Scot McKnight establishes a key idea in The Blue Parakeet mid way through chapter four. He posits that the Bible that God gives us to read is presented as the unfolding story of His ways with His people. When we approach the text as something else, we lose the power of reading the book as a story. In doing so, we lessen its impact on our lives and may even ‘discover’ interpretations that differ from the original intention of the authors or The Author.
Context is everything in reading the Bible as we’ve seen countless times. Context can be viewed as the concentric rings of a pebble in a pond; there is an immediate ring or context, and then one a little further out, and so on. Each of the verses exists in a context of a passage and that exists in a book and so on until we can see that each of the smallest contextual markers contributes to the whole of God’s story. Rather than standing on their own trying to carry the full weight of biblical revelation, the stories contribute to The Story. McKnight gives us a valuable example in asking us to consider our perspective on paying interest on a loan. Many of us have home mortgages or car loans on which we have agreed to pay a certain percentage of interest. We do this as Christians despite the clear biblical prohibition against it in Leviticus 25:35-38. Why? How do we justify dismissing this (and many other) passage when we claim the whole Bible as the Word of God? We do so saying “that was then, this is now” pointing out culturally how our time in God’s story is different from that of the Israelites. We stand correctly in this assertion because we read the Bible as a story with many different eras and cultures represented for the purposes of God’s expression of His relationship with His creation.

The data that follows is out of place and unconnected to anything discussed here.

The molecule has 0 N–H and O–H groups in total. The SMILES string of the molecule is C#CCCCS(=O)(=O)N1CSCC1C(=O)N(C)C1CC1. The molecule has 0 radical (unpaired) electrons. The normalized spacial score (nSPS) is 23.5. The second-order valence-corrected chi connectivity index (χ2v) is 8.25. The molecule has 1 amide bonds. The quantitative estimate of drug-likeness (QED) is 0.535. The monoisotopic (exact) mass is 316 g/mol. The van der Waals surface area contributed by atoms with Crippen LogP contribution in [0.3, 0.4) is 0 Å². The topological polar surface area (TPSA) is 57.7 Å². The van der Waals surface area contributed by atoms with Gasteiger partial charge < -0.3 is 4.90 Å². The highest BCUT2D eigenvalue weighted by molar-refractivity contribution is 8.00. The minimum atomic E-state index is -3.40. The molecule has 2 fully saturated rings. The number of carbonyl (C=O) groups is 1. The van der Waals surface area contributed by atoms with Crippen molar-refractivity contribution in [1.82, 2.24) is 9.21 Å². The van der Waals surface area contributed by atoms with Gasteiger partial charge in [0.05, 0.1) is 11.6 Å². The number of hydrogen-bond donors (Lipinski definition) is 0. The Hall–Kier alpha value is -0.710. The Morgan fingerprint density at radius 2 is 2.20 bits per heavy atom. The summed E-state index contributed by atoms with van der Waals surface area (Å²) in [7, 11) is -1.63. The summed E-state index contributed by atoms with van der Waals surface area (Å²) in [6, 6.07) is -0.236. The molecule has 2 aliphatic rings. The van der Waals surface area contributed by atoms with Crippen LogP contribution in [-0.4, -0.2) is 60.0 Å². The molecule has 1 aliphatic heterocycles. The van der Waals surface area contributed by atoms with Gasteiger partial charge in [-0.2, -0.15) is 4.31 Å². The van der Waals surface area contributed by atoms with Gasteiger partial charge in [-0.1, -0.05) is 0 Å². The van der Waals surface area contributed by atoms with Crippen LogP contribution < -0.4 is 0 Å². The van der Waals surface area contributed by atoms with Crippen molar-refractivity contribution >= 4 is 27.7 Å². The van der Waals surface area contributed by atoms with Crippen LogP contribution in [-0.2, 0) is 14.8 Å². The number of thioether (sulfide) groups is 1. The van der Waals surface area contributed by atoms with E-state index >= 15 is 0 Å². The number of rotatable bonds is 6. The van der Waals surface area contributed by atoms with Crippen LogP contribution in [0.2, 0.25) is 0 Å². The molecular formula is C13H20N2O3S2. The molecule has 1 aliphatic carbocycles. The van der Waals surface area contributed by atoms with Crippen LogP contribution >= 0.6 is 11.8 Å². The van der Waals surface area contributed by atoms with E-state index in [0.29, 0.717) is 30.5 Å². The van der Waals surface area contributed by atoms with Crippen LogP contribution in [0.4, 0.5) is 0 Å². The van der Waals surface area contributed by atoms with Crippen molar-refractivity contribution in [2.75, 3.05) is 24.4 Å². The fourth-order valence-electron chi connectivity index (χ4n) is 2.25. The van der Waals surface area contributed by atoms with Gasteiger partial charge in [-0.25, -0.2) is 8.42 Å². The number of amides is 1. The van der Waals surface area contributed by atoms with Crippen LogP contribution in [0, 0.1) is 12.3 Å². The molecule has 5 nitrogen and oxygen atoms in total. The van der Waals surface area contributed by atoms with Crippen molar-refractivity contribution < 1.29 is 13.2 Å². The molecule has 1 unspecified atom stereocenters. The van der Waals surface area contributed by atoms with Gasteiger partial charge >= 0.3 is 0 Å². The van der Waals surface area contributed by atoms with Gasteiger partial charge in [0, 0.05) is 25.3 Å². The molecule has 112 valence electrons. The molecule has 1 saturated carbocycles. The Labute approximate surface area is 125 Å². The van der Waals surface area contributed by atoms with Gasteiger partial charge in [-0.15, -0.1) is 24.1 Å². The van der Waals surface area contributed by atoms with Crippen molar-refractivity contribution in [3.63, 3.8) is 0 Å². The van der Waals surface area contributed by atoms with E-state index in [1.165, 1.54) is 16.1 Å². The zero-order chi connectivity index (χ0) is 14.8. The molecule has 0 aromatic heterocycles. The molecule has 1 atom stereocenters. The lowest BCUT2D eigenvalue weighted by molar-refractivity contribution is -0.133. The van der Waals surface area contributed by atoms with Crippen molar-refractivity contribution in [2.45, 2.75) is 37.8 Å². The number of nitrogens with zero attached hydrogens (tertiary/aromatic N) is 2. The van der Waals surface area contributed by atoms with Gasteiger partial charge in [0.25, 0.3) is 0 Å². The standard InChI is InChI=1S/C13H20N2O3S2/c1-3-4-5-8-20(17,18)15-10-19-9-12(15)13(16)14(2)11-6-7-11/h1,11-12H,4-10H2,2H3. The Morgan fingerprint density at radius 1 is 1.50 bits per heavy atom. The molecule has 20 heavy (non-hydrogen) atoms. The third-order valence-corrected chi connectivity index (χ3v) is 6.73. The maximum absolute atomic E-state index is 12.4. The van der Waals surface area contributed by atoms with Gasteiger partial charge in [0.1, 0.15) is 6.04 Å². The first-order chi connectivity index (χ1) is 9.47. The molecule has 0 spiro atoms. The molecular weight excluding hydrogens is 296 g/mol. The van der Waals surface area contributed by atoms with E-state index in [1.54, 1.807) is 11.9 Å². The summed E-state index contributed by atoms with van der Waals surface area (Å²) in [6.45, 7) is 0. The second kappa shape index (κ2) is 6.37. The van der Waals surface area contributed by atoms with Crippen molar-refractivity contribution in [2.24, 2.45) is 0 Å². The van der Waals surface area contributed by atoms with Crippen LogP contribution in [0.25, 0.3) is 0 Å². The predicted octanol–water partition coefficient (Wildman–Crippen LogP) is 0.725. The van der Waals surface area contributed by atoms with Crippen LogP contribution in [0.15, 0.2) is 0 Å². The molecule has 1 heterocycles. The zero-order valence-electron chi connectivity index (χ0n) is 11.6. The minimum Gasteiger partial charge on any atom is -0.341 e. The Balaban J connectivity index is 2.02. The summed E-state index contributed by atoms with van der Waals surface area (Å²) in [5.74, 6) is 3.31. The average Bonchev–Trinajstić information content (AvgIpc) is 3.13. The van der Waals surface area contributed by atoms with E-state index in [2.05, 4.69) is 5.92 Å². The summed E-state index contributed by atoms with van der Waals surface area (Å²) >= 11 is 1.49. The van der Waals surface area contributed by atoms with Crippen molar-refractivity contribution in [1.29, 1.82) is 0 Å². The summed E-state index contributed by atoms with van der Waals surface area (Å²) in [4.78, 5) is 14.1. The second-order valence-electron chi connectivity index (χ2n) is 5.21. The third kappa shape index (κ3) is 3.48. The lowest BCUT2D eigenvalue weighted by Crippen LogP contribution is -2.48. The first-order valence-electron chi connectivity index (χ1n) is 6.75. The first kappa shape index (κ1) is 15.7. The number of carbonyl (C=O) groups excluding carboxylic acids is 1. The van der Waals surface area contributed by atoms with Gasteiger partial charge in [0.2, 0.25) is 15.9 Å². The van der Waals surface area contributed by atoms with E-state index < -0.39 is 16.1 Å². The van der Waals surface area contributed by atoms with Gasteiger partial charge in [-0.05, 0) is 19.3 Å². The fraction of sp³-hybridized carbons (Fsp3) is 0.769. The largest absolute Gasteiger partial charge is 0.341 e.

The question that we must address is what determines “what was for then?” If we read for promises and blessings or morsels of law we lose sight of the story and we are tempted to say that ‘this was for then’ and ‘it is also for now’ to everything, despite the obvious cultural differences. Tempering this is the easily remembered device: God spoke to Moses in Moses ways in Moses days, to Amos in Amos’ days in Amos’ ways and to us in our days in our ways. If we are able to read the Bible as story and we understand the thread that runs throughout, we see that same thread running through our own lives in our own modern ways. Each author reworked the bigger story for his audience and we should read what God has left for us in our own context.
I struggle a bit with this chapter. Is it for everyone to decide what ‘was for then’ on their own? Is it only in the context of reading as a community that we can discover that? I’m interested to hear your views on this and on the book as a whole.